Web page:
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Tucker: Union fights an academy’s ‘Success’

Posted: April 9, 2015 8:52 a.m.
Updated: April 10, 2015 1:00 a.m.

Like most people, I’m interested in the public school system of this county and state. Often my interest goes beyond that, to other areas of the country, especially urban school systems, which have often struggled.

I’ve always been stumped but not surprised by the fact that in two of the largest cities in the country, the schools perform woefully but teachers’ unions fight virtually every proposal that would change the sorry status quo.

Both New York and Chicago have a plethora of schools in low-income neighborhoods in which many of the students come from single-parent households and disadvantaged circumstances.

They’re the very kids who most need help, yet teachers’ unions stubbornly resist change.

Schools performing poorly? Let’s keep them that way. Kids not following a path to success? Good, let’s continue. Teachers not doing the job? Can’t possibly be.

Could it be that many of the teachers there are far more interested in their salaries and vacation plans than they are in lifting students out of a hole?

Case in point: New York’s Success Academy, a series of charter schools led by Eva Moskowitz, who advocates new approaches instead of the same old-same old.

Success Academy -- small charter schools which started in Harlem but are now spread across the city -- serves primarily African-American  and Hispanic students from challenged socio-economic backgrounds.

But 94 percent of the academy’s students passed the state math test last year, as compared to 35 percent citywide, and 64 percent passed the state reading test, compared to 29 percent citywide.

So what do Bill de Blasio, perhaps the nation’s most far-left mayor, and the teachers’ unions think?

I don’t even need to tell you.

Gov. Andrew M. Cuomo, himself a liberal, likes what he sees. He wants to increase the number of Success Academy schools from  43 to 100.

Moskowitz’ formula isn’t that complicated: hard work, firm discipline, long hours, incentives for high performance.

There’s not much room for a touchy-feely, praise-kids-for-failing, don’t-dare-hurt-their-feelings philosophy.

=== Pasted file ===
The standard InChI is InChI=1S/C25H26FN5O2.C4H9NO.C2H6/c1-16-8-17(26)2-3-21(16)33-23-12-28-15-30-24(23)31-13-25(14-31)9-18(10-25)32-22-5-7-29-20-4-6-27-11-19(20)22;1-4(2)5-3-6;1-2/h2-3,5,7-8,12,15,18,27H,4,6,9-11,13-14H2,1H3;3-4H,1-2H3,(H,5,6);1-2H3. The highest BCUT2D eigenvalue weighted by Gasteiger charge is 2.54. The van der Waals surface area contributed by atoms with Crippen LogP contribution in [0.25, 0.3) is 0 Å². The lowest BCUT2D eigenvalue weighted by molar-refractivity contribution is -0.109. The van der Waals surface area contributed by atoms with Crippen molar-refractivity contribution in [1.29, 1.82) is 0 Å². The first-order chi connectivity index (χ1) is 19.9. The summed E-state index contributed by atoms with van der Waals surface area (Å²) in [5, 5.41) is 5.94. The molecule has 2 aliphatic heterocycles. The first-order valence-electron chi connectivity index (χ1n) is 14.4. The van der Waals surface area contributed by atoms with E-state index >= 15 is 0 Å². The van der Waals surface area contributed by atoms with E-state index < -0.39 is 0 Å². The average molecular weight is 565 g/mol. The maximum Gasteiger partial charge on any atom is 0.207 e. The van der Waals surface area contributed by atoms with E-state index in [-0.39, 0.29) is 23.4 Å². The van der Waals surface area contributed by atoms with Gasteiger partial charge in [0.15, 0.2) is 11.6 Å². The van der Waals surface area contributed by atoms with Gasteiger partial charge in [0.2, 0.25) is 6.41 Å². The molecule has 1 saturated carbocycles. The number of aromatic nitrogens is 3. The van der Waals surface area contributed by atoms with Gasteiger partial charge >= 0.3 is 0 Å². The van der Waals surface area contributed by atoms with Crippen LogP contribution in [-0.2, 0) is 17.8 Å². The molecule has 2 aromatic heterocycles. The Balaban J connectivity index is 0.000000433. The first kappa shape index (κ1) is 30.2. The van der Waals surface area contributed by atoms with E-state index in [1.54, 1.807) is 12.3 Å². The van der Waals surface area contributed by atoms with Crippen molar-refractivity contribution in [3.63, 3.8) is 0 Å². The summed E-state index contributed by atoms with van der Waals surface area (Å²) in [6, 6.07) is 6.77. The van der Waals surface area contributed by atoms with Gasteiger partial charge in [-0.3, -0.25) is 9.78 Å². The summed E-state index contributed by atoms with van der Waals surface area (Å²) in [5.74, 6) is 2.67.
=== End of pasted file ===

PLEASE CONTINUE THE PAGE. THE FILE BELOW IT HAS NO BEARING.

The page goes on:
Teachers work long, demanding hours; those who do well can expect quick promotions, some becoming principals while they’re still in their 20s. Teachers whose students don’t perform receive coaching; if they don’t improve, demotions can occur.

You think the unions like that?

And while the kids must undergo a rigorous curriculum and a no-nonsense disciplinary code, they schools offer a variety of extracurricular activities which have been eliminated from the public school system, including arts, music, chess, theater, dance, basketball and swimming.

Success Academy is publicly funded but privately operated. Taxpayer funds are supplemented by private donations, which make up about 25 percent of the operating budget.

In 2005, Moskowitz, who was a city councilwoman, ran for Manhattan borough president. She lost, partly because of opposition from the United Federation of Teachers, whose bigwigs were enraged because she’d been critical of work rules in the educators’ union contract.

She was subsequently recruited  by a pair of hedge fund managers to open a charter school. Success Academy now has more than 9,000 students in every borough except Staten Island.

While unions and the hard-core left detest Success Academy, parents are rushing to get their children in. This year, the network received more than 22,000 applications for 2,688 open seats.

Last month, New York City’s schools chancellor, Carmen Farifia, visited a building which houses both a traditional public school and a Success Academy branch. Ninety-six percent of the charter school’s students passed the state math test. Ninety-six percent of the traditional school’s students flunked it.

That didn’t faze Farifia, who made excuses, as you might suspect by now, for the 4-percent pass rate of the at-large school.

So I’ll ask you: which would you rather your child attend?

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